PurposeThe goal of rapid mechanical prototyping is to be able to quickly fabricate complex‐shaped, 3D parts directly from computer‐aided design models. The key idea of this novel technology is based upon decomposition of 3D computer models data into thin cross‐sectional layers, followed by physically forming the layers and stacking them up; “layer by layer technique.” This new method of modeling has raised many attentions in dentistry especially in the field of surgery and implantology. The purpose of this review study is to represent the historical development and various methods currently used for building dental appliances. It is also aimed to show the many benefits which can be achieved by using this new technology in various branches of dentistry.Design/methodology/approachThe major existing resources, including unpublished data on the internet, were considered.FindingsAlthough, creating 3D objects in a layered fashion is an idea almost as old as human civilization but, this technology has only recently been employed to build 3D complex models in dentistry. It seems that in near future many other methods will develop which could change traditional dental practices. It is advisable to include more unit hours in dental curriculums to acquaint dental students with the many benefits of this novel technology.Originality/valueIt is hard to believe that the routine dental techniques were affected by revolutionary concepts originally theorized by engineering methods. It is a reality that in future, most of the restorative disciplines will be fully revised and the computer methods be evolved to an extent where dentistry can be performed by computer‐assisted methods with optimum safety, simplicity, and reliability.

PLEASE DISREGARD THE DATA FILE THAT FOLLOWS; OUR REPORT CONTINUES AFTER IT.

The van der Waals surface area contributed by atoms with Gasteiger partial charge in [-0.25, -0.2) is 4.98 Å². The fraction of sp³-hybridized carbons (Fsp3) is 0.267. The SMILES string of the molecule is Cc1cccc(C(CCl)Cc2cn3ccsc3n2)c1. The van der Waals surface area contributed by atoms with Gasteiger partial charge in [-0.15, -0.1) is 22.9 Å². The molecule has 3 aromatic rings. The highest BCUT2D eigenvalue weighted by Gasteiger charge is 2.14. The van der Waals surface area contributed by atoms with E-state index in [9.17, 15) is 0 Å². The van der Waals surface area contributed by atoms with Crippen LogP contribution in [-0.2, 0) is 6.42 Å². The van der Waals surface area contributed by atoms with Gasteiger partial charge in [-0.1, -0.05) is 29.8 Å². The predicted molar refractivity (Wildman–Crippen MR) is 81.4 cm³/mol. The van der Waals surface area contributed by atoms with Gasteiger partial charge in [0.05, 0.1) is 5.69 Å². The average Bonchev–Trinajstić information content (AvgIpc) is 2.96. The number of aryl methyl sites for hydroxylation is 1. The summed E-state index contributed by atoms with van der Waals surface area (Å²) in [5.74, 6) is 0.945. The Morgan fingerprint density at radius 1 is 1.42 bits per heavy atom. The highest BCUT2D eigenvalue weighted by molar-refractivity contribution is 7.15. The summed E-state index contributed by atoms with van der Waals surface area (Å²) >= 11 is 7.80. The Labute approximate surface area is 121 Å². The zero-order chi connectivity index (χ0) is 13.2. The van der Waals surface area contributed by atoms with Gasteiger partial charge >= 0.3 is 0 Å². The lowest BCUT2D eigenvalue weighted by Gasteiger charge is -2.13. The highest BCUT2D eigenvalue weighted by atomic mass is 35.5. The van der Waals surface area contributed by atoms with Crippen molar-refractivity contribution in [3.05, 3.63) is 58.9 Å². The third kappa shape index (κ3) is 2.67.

Dental students in programs around the world typically pass preclinical courses before entering the clinic and working on actual patients. Since ixed prosthodontics is a preclinical course that requires a great deal of effort, students may experience a substantial amount of stress that may affect their self-conidence and/or clinical performance. In this study, an instructional video CD (VCD) and study guide depicting the step-by-step procedures involved in a metal-ceramic tooth preparation and provisional crown fabrication was prepared. Students at the Faculty of Dentistry, Tehran University of Medical Sciences, Tehran, Iran, were divided randomly into two groups. Group A students trained as usual with live patients, and Group B students were given a copy of the VCD and study guide following a lecture. The students in Group B were encouraged to read the study guide and watch the VCD after live demonstrations. Then, both groups practiced individually on mannequins. At the end of the course, the students completed a sixteen-item questionnaire about their stress level, self-conidence, and knowledge base. The results showed that the students exposed to the extra media performed signiicantly better on some practical phases, e.g., laboratory procedures. A moderate, insigniicant correlation was detected between exposure to media and decreasing the students' stress and self-esteem. We concluded that supplementary teaching aids such as a VCD and study guide may improve the clinical performance of dental students to some extent, but the live demonstration is still preferred by students.Dr. Nikzad is Associate Professor,